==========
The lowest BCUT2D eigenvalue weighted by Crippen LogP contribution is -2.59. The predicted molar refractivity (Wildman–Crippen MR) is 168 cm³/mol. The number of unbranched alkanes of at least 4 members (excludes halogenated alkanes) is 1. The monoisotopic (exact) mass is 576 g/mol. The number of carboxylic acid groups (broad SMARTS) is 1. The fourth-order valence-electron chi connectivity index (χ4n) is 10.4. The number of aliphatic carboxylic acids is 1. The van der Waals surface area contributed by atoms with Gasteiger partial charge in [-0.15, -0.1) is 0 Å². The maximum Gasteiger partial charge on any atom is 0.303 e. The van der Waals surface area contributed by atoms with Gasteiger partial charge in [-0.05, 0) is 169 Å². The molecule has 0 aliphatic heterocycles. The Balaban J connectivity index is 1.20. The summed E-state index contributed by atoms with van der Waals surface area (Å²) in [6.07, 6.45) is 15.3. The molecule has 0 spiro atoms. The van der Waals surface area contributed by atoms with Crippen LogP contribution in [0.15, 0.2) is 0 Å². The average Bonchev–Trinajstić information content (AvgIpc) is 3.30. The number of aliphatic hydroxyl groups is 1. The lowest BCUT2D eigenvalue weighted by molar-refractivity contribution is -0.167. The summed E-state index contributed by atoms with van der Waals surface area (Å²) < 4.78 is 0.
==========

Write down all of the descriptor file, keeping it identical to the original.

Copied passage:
The lowest BCUT2D eigenvalue weighted by Crippen LogP contribution is -2.59. The predicted molar refractivity (Wildman–Crippen MR) is 168 cm³/mol. The number of unbranched alkanes of at least 4 members (excludes halogenated alkanes) is 1. The monoisotopic (exact) mass is 576 g/mol. The number of carboxylic acid groups (broad SMARTS) is 1. The fourth-order valence-electron chi connectivity index (χ4n) is 10.4. The number of aliphatic carboxylic acids is 1. The van der Waals surface area contributed by atoms with Gasteiger partial charge in [-0.15, -0.1) is 0 Å². The maximum Gasteiger partial charge on any atom is 0.303 e. The van der Waals surface area contributed by atoms with Gasteiger partial charge in [-0.05, 0) is 169 Å². The molecule has 0 aliphatic heterocycles. The Balaban J connectivity index is 1.20. The summed E-state index contributed by atoms with van der Waals surface area (Å²) in [6.07, 6.45) is 15.3. The molecule has 0 spiro atoms. The van der Waals surface area contributed by atoms with Crippen LogP contribution in [0.15, 0.2) is 0 Å². The average Bonchev–Trinajstić information content (AvgIpc) is 3.30. The number of aliphatic hydroxyl groups is 1. The lowest BCUT2D eigenvalue weighted by molar-refractivity contribution is -0.167. The summed E-state index contributed by atoms with van der Waals surface area (Å²) < 4.78 is 0.